Jesuit Refugee Service chief: refugee placements may pass muster under SCOTUS ruling

Pope Francis greets young refugees during a conference on families and adolescent education at Rome's Basilica of St. John Lateran on June 19. (CNS photo/L'Osservatore Romano via Reuters) Pope Francis greets young refugees during a conference on families and adolescent education at Rome's Basilica of St. John Lateran on June 19. (CNS photo/L'Osservatore Romano via Reuters)

UPDATE: Noting that he has not changed his view that the Supreme Court ruling on the Trump administration’s proposed travel ban should allow refugee entry and resettlement into the United States to continue, JRS Executive Director David Robinson acknowledged on June 29 that the Trump administration had a different take on the June 26 decision.

He said it is clear today that the administration is pursuing a very narrow interpretation of what constitutes a bona fide relationship, one which the court says would allow a U.S. entry for travelers from six nations “banned” by the administration. He described that interpretation as “an unwarranted and rather unAmerican response to the refugee crisis.”

“Most people in this business believe that the court ruling allowed for [the Trump administration] to have a much more generous interpretation,” Mr. Robinson told America: “There is a lot of activity going on now among refugee organizations in Washington opposing this and considering what action to take.” He expects that legal challenges to the administration’s interpretation are likely.

“They have chosen to interpret bona fide relationships very narrowly and in a way that is prejudicial to people, even those who have already passed screening processes and are need of resettlement in the United States,” he said, noting this interpretation was not one shared by people working on resettlement efforts. He added, “I’m assuming this not the end of this discussion.”

According to Mr. Robinson, “the ruling did not demand this interpretation; this is a choice that the administration has made, and we feel it is unwarranted, unnecessary and unwise.”

Total clarity on the legitimacy of the Trump administration’s travel ban affecting six Muslim-majority nations would have been the best outcome, but David Robinson, executive director of Jesuit Refugee Services, is more or less content with the U.S. Supreme Court’s “mixed” ruling on June 26. The court agreed to take up the bigger issues related to the ban in the fall while allowing some aspects of the executive order to proceed now.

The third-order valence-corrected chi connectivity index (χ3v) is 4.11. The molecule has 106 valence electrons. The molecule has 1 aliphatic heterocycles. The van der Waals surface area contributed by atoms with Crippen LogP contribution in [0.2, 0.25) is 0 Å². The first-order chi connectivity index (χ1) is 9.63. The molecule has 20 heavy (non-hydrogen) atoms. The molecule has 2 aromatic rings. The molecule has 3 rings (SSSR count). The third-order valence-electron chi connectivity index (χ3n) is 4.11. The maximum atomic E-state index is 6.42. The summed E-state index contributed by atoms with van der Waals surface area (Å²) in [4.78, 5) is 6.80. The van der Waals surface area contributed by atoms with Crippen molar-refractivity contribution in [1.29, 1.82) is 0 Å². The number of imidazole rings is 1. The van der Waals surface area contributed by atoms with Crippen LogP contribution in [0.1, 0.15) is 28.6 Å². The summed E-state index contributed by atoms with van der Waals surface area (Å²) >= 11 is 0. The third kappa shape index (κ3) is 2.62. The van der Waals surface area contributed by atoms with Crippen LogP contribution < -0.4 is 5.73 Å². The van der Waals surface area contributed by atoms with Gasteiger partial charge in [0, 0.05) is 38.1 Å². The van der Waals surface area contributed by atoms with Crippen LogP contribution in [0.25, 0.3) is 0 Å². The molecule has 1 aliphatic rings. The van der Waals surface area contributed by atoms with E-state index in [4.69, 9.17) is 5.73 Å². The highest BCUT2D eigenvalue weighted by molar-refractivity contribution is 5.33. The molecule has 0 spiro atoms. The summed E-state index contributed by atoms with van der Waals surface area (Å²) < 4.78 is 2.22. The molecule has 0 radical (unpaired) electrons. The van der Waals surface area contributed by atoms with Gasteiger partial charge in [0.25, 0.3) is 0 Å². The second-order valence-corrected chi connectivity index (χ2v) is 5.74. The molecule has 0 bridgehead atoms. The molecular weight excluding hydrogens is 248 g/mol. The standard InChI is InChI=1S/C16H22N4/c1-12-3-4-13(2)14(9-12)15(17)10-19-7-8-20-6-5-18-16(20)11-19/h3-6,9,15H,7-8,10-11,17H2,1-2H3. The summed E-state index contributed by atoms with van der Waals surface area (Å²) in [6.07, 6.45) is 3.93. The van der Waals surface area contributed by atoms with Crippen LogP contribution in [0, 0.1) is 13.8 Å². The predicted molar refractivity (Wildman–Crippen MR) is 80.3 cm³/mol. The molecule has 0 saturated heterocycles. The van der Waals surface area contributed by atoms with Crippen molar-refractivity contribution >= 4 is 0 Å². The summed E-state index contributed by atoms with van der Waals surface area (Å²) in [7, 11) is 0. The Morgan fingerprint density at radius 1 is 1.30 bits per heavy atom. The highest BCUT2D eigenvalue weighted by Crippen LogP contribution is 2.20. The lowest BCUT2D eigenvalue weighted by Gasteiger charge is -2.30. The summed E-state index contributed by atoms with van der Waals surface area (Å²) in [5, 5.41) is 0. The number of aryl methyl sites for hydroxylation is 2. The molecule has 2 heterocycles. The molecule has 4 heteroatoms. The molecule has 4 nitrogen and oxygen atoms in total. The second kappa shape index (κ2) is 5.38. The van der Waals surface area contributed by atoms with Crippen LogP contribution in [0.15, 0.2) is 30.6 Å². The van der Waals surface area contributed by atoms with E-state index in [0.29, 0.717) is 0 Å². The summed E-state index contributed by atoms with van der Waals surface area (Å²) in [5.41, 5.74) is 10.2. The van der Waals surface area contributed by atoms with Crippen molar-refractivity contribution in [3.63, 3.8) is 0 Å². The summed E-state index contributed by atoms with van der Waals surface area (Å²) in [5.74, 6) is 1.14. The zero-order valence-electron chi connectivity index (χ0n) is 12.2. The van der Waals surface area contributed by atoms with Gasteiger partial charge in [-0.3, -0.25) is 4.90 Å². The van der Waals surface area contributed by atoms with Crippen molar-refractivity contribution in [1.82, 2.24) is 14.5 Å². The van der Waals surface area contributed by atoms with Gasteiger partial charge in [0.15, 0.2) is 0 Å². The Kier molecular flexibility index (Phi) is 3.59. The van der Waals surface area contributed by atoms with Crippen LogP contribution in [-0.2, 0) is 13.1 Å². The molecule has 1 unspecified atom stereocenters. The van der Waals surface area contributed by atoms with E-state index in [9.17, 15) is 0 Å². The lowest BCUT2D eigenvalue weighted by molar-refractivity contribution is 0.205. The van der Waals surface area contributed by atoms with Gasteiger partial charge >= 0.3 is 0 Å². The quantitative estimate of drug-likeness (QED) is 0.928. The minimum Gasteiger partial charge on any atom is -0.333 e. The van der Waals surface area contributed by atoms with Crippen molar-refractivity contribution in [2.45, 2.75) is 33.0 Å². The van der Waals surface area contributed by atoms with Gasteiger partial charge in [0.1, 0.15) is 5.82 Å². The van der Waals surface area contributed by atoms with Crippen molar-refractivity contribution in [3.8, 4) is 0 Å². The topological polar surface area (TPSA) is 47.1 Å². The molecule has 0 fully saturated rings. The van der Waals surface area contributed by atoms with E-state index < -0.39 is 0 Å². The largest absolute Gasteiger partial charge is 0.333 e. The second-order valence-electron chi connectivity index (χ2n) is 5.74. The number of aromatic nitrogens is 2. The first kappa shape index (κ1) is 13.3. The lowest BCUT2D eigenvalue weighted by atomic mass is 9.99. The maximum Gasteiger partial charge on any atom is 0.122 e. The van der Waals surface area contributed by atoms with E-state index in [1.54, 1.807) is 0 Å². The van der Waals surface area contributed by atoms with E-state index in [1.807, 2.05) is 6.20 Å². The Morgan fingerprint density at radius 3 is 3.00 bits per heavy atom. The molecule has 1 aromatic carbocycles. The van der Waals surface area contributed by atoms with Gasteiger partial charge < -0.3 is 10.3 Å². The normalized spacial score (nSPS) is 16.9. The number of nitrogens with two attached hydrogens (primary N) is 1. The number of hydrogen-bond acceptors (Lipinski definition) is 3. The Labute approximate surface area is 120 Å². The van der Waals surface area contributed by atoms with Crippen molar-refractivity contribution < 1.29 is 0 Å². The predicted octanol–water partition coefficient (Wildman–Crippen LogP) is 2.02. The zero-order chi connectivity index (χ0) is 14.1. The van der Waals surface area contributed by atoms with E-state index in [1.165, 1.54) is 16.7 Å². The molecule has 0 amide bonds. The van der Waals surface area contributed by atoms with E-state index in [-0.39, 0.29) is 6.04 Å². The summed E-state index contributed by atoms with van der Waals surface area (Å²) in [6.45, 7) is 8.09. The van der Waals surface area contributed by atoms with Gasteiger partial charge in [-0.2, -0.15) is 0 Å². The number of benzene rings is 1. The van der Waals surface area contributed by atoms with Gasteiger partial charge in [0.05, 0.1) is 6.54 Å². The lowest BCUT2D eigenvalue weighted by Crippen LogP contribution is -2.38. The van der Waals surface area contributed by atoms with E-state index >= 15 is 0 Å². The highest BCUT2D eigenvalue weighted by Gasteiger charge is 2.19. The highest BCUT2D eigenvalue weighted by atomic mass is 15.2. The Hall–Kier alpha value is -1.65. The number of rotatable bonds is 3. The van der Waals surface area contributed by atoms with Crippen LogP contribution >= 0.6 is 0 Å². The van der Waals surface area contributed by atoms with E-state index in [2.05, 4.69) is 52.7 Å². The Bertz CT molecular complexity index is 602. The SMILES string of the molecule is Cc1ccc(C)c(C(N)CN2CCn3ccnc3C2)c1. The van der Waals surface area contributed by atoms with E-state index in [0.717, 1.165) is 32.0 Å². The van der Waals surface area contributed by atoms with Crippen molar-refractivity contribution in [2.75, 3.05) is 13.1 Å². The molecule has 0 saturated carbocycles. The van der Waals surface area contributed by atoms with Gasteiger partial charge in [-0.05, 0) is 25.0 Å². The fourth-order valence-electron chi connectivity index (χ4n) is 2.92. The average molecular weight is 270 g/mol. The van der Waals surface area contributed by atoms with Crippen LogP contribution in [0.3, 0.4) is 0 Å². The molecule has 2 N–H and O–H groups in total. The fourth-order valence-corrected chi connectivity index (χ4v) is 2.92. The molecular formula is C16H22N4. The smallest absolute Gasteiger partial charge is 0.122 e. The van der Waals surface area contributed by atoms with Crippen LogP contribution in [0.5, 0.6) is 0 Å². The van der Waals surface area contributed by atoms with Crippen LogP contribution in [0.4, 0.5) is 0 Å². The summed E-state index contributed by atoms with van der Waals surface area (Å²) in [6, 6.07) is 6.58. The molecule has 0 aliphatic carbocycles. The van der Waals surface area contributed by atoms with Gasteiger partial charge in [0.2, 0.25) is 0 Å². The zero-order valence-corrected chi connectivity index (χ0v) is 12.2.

The travel ban bars people from Iran, Libya, Somalia, Sudan, Syria and Yemen from entering the United States for 90 days, but the court ruled it could only be applied to foreign nationals unable to make a verifiable claim to a relationship to “any person or entity in the United States.” Visa applicants who can demonstrate a U.S. connection, whether that be to a family member, a university, a job or, Mr. Robinson believes, sponsoring entities such as JRS, will still be allowed entry.

“This is a pretty broad exception to the ban,” he says, “and it does allow for legitimate entry into the United States for people who can pass the screening process, which is what we want.”

For the thousands of refugee applicants lining up for the lengthy vetting for resettlement into the United States, not much should change, he argues. Refugee applicants will be able to continue through the resettlement process because of their connections to sponsoring agencies on American soil. He suggests the only prohibited category of visa applicant may be tourists, adding wryly, “I don’t think we’re going to get a lot of tourists from Yemen.”

“This is a pretty broad exception to the ban,” he says, “and it does allow for legitimate entry into the United States for people who can pass the screening process, which is what we want.”

“From my perspective, the court decision has had the practical effect of essentially hollowing out the travel ban,” Mr. Robinson says. Indeed, a State Department spokesperson said on June 27 that refugees who have been vetted, approved for a move to the United States and scheduled to fly into the country through July 6 will be allowed in. The reinstated travel ban, already the source of some confusion, goes into effect on June 29.

Some immigrant-rights attorneys plan to head to the nation's major airports to make sure eligible foreigners are able to get into the country. But, according to the Associated Press, those attorneys say few people are likely to be affected, and they don't expect a repeat of the mass confusion that resulted earlier this year when Mr. Trump rolled out his original ban.

"Our hope is, unlike the chaos that previously occurred, there will be a much smoother and much less traumatic result," Caitlin Bellis, an attorney at Public Counsel in Los Angeles, told AP.

The United States is expected to accept about 50,000 refugees during the budget year that ends in September. Since October about 48,800 refugees have allowed to move to the United States. The State Department says that after the 50,000 refugee cap is reached, new people hoping to enter, per the court’s instruction, may be required to show a "bona fide" relationship with someone or some entity in the United States.